Charities denied Icelandic savings compensation await lawyers' verdict

Save our Savings coalition is seeking advice about asking for judicial review of the Government's decision

The 30 charities that lost £50m in the collapse of Icelandic banks might have to wait more than a month to decide whether to take legal action against the Government for refusing them compensation.

When the Treasury ruled against compensation last week, Peter Hepburn, chief executive of Cats Protection and co-chairman of the Save Our Savings coalition, said charities were "absolutely furious" and would instigate a judicial review.

But he now says the coalition, which has spent £18,000 so far trying to retrieve its investments, must wait for legal advice, which could take several weeks.

"We have to seek legal advice because the law is complicated," he said. "But the initial indications are that there is a high chance of success."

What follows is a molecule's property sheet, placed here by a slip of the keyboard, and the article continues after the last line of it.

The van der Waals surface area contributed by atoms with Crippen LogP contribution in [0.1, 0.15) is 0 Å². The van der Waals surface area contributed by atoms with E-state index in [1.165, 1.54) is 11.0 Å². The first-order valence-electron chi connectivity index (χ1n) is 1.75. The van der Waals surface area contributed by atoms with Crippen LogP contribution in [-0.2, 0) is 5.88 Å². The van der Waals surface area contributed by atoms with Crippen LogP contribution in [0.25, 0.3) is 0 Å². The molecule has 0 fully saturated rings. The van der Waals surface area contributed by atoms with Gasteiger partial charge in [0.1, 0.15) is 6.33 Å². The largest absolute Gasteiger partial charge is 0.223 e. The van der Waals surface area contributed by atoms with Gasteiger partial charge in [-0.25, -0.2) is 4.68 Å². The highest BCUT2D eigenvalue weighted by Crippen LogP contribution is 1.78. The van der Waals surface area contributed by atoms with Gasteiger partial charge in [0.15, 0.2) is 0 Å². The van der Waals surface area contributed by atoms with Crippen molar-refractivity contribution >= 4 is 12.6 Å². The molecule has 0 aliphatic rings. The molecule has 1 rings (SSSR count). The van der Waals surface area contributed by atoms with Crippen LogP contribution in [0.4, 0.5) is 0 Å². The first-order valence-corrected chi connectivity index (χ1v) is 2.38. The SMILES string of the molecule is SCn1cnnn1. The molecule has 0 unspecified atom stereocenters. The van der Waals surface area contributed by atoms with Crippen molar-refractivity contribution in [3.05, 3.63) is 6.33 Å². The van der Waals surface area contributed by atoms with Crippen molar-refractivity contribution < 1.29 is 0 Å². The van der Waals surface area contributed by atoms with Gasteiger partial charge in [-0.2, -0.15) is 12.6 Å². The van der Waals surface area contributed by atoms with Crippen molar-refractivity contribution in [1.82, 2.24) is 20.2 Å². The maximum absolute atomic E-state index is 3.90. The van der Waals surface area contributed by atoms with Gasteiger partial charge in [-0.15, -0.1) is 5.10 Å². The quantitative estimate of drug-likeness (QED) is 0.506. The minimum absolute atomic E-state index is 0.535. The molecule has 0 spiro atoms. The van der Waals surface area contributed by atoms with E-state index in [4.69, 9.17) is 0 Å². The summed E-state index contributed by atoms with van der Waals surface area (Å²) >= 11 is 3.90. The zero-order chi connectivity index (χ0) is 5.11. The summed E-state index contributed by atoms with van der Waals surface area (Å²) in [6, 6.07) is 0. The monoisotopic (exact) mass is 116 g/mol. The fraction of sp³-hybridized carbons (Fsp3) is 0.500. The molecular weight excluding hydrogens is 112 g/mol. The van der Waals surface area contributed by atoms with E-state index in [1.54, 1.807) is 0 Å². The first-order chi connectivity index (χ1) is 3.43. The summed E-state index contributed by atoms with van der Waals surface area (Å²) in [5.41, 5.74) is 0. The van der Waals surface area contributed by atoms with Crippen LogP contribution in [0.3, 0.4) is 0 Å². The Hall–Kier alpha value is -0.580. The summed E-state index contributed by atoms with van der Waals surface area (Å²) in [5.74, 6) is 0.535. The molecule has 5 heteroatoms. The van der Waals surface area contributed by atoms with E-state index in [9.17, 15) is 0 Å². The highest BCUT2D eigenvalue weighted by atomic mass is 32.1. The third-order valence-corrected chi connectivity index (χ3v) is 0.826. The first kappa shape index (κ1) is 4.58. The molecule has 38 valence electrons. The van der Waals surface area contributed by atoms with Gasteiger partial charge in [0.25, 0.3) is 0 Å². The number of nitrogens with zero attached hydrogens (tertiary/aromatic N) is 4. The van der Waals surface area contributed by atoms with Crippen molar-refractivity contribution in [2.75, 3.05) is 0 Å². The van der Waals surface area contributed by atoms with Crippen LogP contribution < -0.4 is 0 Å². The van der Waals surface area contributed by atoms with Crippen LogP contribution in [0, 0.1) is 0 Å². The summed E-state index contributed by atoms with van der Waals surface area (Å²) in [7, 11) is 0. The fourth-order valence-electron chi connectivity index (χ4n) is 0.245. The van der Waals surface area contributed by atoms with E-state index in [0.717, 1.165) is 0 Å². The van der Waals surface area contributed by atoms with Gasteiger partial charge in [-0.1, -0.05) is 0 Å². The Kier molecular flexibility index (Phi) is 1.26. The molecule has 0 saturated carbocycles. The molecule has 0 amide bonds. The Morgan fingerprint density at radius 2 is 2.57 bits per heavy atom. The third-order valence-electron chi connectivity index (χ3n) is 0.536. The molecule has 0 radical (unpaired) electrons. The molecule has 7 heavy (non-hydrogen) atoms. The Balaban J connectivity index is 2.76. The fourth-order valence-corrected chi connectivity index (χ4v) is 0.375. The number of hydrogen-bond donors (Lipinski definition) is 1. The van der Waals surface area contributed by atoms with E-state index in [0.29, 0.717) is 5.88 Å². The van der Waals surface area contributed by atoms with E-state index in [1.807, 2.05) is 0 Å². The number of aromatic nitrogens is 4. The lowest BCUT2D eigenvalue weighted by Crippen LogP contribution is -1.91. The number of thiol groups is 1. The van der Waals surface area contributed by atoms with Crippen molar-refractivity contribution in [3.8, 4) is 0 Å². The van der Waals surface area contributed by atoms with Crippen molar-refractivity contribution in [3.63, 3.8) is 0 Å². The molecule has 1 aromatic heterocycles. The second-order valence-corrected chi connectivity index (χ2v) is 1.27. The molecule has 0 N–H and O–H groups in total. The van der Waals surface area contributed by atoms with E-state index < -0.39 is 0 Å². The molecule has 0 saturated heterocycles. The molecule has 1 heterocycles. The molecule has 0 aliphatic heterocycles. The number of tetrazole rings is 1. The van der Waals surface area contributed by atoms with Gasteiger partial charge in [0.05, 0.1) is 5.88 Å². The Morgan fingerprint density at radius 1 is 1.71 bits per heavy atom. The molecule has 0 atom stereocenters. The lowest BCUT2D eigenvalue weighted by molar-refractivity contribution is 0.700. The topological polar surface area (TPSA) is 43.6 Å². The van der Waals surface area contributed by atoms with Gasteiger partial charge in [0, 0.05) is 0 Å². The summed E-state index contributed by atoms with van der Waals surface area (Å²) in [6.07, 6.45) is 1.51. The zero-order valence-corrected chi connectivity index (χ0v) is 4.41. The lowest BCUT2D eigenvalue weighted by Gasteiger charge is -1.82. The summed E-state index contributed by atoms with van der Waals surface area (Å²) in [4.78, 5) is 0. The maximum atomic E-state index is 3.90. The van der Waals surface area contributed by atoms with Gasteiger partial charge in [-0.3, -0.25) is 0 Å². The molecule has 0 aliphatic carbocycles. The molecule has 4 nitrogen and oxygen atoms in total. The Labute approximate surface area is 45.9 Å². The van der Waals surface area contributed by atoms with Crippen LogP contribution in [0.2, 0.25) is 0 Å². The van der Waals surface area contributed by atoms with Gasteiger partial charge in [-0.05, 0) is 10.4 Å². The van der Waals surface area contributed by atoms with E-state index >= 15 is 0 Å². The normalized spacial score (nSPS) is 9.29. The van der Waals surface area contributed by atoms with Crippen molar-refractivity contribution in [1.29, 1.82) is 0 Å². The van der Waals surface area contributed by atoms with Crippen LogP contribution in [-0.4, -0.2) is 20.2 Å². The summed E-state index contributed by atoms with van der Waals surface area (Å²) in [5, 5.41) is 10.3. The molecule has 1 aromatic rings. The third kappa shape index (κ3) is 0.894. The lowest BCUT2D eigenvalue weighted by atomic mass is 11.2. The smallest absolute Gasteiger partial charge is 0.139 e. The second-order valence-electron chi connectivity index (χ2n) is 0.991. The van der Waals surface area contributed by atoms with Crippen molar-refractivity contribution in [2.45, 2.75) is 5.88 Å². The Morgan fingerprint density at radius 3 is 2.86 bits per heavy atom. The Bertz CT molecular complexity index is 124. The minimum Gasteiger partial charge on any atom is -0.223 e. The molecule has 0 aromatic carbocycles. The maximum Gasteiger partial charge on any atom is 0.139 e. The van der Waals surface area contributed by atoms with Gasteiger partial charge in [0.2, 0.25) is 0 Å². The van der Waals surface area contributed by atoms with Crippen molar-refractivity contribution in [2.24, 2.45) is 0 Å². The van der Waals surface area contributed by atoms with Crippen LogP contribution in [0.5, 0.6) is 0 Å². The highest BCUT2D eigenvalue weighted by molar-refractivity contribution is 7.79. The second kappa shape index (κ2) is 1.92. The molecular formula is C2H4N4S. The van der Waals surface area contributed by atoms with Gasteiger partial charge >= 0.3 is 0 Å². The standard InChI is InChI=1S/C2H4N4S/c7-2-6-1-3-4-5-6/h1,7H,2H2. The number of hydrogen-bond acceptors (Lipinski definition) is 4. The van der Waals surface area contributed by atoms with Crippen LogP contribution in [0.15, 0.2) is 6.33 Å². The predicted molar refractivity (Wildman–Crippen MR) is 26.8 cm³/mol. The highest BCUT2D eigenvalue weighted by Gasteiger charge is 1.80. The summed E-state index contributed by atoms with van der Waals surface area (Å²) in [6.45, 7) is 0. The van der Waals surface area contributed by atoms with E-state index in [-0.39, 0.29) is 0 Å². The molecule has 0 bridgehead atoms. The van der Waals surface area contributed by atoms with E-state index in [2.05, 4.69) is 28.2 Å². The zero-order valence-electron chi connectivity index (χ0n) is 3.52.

The Treasury ignored calls from its own select committee to refund the charities. The select committee said it was imperative the charities be compensated.

Hepburn said the Treasury's decision to ignore this and rule against the charities could open it up to the charge that it was not showing fairness and consistency to voluntary organisations, particularly given that strategic health authority NHS North West awarded £6.5m to Manchester charity Christie's to cover its Icelandic banking losses.

Selman Ansari, a barrister at charity law specialists Bates Wells & Braithwaite, said: "SOS have got a good moral case, which is always helpful when considering whether the government has exceeded its discretion. It is a fight worth fighting, but it will be an uphill battle to persuade a judge to tell the Government to spend money in a particular way.

"It is likely to be expensive, but the amount of money they stand to gain is huge."

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